Weezer finds new sound

Weezer finds new sound

Well-known American rock band, Weezer released side A of their 11th studio album ‘Pacific Daydream’ prior to the official album release Oct. 27.

Weezer has long been known to slightly change their sound with every album — understandably so when the band released their first demo album over 20 years ago in 1992 — however after listening to the first half of this album, it is clear that “Pacific Daydream” has an overwhelming pop influence.

Pacific Daydream opens with ‘Mexican Fender’ which immediately sounds radio-friendly. The song sounds undeniably catchy and even has a bridge that vocally resonates with a ‘Beach Boys’ sound.

Their ‘Beach Boys’ influenced sound was no accident — the rest of the album incorporates the same sound and even pays homage to the band with their second track, ‘Beach Boys.’

While it is clear that the track is about the band ‘Beach Boys,’ it is also subtly introspective as it talks about walking around Los Angeles at night, feeling lonely, and asking the question, “where do I fit in?”

As an advocate for Pop-Rock, I must admit that I enjoy the sound of “Weekend Woman” as it is undeniably catchy, and once again incorporates a Beach Boys inspired bridge. Yet despite my personal enjoyment of the songs, I can’t help but feel like I am almost listening to an entirely different band so far.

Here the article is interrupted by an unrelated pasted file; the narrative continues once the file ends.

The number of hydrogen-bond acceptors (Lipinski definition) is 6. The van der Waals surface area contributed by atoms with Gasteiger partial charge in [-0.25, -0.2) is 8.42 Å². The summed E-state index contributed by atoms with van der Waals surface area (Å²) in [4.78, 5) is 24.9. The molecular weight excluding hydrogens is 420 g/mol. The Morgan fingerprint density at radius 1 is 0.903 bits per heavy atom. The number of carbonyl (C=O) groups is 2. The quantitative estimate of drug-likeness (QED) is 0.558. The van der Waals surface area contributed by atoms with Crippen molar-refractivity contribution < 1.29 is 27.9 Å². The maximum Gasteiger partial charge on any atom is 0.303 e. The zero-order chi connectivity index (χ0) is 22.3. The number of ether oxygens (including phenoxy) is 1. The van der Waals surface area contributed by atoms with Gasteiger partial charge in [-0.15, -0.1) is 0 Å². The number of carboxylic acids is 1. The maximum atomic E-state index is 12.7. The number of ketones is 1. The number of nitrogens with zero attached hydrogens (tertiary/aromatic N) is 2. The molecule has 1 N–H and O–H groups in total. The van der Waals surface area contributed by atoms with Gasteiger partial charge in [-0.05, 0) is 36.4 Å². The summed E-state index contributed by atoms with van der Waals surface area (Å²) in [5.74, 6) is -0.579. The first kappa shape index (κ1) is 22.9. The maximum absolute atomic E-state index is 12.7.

In terms of catchy radio hits, side A of ‘Pacific Daydream’ checks all of the boxes, but long-time listeners may find themselves confused or disappointed by this different sound.

Reflecting its title, ‘Pacific Daydream’ is the perfect album to listen to at the beach on a hot summer day, and if you go into the album with this mindset, you will probably enjoy it. If you’re expecting a sound similar to their 1994 self-titled album or their other self-titled 2001 album (‘Green Album’) however, you will be in for a shock.

Overall I’m not sure how I feel about Weezer’s new direction, but I am eager to hear side B to finalize my opinion on the album in its entirety. They are a band that has changed and grown over time, and while I do miss their roots, I’m still very open-minded as to what more shall come.